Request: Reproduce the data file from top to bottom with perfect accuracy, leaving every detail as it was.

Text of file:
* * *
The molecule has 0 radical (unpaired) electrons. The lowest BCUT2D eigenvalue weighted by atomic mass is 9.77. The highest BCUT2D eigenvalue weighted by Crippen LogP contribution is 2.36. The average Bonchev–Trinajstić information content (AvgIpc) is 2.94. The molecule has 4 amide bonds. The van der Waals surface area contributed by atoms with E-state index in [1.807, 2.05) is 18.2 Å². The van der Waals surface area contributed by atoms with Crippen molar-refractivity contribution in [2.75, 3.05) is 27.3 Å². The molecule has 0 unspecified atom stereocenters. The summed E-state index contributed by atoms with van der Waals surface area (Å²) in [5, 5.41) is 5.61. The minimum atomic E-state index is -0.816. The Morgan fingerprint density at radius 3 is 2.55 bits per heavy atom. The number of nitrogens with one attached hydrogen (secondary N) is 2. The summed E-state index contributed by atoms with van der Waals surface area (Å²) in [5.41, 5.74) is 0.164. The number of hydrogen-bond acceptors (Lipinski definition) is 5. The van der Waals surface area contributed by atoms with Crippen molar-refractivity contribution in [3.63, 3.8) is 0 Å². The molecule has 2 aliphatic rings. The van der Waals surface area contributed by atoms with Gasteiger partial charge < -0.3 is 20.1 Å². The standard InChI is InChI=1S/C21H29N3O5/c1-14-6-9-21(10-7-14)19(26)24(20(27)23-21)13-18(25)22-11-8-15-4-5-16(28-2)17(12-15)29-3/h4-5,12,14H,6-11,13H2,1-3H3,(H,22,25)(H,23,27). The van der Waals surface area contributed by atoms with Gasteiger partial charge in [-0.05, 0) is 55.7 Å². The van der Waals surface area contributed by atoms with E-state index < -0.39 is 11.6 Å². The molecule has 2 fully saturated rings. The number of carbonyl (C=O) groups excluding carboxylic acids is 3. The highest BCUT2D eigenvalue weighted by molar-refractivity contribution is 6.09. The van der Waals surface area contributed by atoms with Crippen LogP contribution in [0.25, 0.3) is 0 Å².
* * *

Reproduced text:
The molecule has 0 radical (unpaired) electrons. The lowest BCUT2D eigenvalue weighted by atomic mass is 9.77. The highest BCUT2D eigenvalue weighted by Crippen LogP contribution is 2.36. The average Bonchev–Trinajstić information content (AvgIpc) is 2.94. The molecule has 4 amide bonds. The van der Waals surface area contributed by atoms with E-state index in [1.807, 2.05) is 18.2 Å². The van der Waals surface area contributed by atoms with Crippen molar-refractivity contribution in [2.75, 3.05) is 27.3 Å². The molecule has 0 unspecified atom stereocenters. The summed E-state index contributed by atoms with van der Waals surface area (Å²) in [5, 5.41) is 5.61. The minimum atomic E-state index is -0.816. The Morgan fingerprint density at radius 3 is 2.55 bits per heavy atom. The number of nitrogens with one attached hydrogen (secondary N) is 2. The summed E-state index contributed by atoms with van der Waals surface area (Å²) in [5.41, 5.74) is 0.164. The number of hydrogen-bond acceptors (Lipinski definition) is 5. The van der Waals surface area contributed by atoms with Crippen molar-refractivity contribution in [3.63, 3.8) is 0 Å². The molecule has 2 aliphatic rings. The van der Waals surface area contributed by atoms with Gasteiger partial charge < -0.3 is 20.1 Å². The standard InChI is InChI=1S/C21H29N3O5/c1-14-6-9-21(10-7-14)19(26)24(20(27)23-21)13-18(25)22-11-8-15-4-5-16(28-2)17(12-15)29-3/h4-5,12,14H,6-11,13H2,1-3H3,(H,22,25)(H,23,27). The van der Waals surface area contributed by atoms with Gasteiger partial charge in [-0.05, 0) is 55.7 Å². The van der Waals surface area contributed by atoms with E-state index < -0.39 is 11.6 Å². The molecule has 2 fully saturated rings. The number of carbonyl (C=O) groups excluding carboxylic acids is 3. The highest BCUT2D eigenvalue weighted by molar-refractivity contribution is 6.09. The van der Waals surface area contributed by atoms with Crippen LogP contribution in [0.25, 0.3) is 0 Å².